Document Detail

10-undecanhydroxamic acid, a hydroxamate derivative of the undecanoic acid, has strong antimicrobial activity through a mechanism that limits iron availability.
MedLine Citation:
PMID:  19493009     Owner:  NLM     Status:  MEDLINE    
Undecanoic acid (UDA) is a fatty acid with significant antimycotic activity. In this work we have synthesized 10-undecanhydroxamic acid, a hydroxamate derivative of the UDA, and tested its antimicrobial activity on different microorganisms. Our results demonstrate that this compound has higher efficacy than UDA against a variety of fungi and bacteria. Analysis of the intracellular concentration of protein involved in iron transport in Salmonella enterica serovar Typhimurium suggests that its antimicrobial effect actually relies on the ability to chelate iron ions, providing an efficient mechanism to interfere with microbial growth.
Serena Ammendola; Angelo Lembo; Andrea Battistoni; Pietro Tagliatesta; Carlo Ghisalberti; Alessandro Desideri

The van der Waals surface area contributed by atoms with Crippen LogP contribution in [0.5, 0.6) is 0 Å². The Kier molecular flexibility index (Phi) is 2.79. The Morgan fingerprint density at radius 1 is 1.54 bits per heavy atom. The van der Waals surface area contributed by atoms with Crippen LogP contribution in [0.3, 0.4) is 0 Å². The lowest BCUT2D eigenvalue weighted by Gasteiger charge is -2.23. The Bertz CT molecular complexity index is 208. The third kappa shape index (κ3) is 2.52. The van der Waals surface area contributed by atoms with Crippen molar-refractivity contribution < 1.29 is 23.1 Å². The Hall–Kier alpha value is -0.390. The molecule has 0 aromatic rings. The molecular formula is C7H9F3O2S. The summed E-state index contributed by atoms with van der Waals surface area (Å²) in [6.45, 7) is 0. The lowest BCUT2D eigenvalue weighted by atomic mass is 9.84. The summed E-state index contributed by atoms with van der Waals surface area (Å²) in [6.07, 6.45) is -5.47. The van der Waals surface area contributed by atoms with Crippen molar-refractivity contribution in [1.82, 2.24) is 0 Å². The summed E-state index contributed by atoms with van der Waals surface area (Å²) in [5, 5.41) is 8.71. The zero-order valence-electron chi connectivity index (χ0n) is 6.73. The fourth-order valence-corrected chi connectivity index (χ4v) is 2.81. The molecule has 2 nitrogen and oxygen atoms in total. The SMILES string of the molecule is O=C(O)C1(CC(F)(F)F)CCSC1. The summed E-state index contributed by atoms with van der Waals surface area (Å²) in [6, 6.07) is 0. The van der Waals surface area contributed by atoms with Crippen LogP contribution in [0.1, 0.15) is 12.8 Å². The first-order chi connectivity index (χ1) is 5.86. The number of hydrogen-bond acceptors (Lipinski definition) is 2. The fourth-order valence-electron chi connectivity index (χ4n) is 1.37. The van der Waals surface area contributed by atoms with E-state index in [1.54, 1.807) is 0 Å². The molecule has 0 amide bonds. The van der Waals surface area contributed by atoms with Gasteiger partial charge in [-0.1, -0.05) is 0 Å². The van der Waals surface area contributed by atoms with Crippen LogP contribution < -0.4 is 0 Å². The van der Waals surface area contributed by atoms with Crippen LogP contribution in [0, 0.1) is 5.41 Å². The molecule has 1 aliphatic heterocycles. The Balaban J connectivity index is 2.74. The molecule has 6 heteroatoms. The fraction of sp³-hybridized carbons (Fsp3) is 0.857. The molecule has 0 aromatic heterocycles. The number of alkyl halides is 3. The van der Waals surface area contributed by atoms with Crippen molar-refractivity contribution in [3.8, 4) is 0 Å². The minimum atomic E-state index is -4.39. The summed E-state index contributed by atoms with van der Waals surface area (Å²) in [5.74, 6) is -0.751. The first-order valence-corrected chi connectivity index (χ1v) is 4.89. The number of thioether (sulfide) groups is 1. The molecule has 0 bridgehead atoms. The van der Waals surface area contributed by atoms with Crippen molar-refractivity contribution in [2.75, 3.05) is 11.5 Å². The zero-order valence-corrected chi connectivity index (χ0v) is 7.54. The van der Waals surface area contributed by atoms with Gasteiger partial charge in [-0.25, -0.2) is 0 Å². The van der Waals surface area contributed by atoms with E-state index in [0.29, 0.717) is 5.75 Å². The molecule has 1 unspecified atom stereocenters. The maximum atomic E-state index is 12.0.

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Publication Detail:
Type:  Journal Article; Research Support, Non-U.S. Gov't     Date:  2009-03-18
Journal Detail:
Title:  FEMS microbiology letters     Volume:  294     ISSN:  1574-6968     ISO Abbreviation:  FEMS Microbiol. Lett.     Publication Date:  2009 May 
Date Detail:
Created Date:  2009-06-04     Completed Date:  2009-08-06     Revised Date:  -    
Medline Journal Info:
Nlm Unique ID:  7705721     Medline TA:  FEMS Microbiol Lett     Country:  England    
Other Details:
Languages:  eng     Pagination:  61-7     Citation Subset:  IM    
Dipartimento di Biologia, Università di Roma Tor Vergata, Rome, Italy.
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MeSH Terms
Anti-Bacterial Agents / chemical synthesis,  pharmacology*
Bacteria / drug effects*
Chelating Agents / chemical synthesis,  pharmacology*
Fungi / drug effects*
Hydroxamic Acids / chemical synthesis,  pharmacology*
Iron / antagonists & inhibitors*
Salmonella typhimurium / metabolism
Reg. No./Substance:
0/10-undecanhydroxamic acid; 0/Anti-Bacterial Agents; 0/Chelating Agents; 0/Hydroxamic Acids; 7439-89-6/Iron

From MEDLINE®/PubMed®, a database of the U.S. National Library of Medicine

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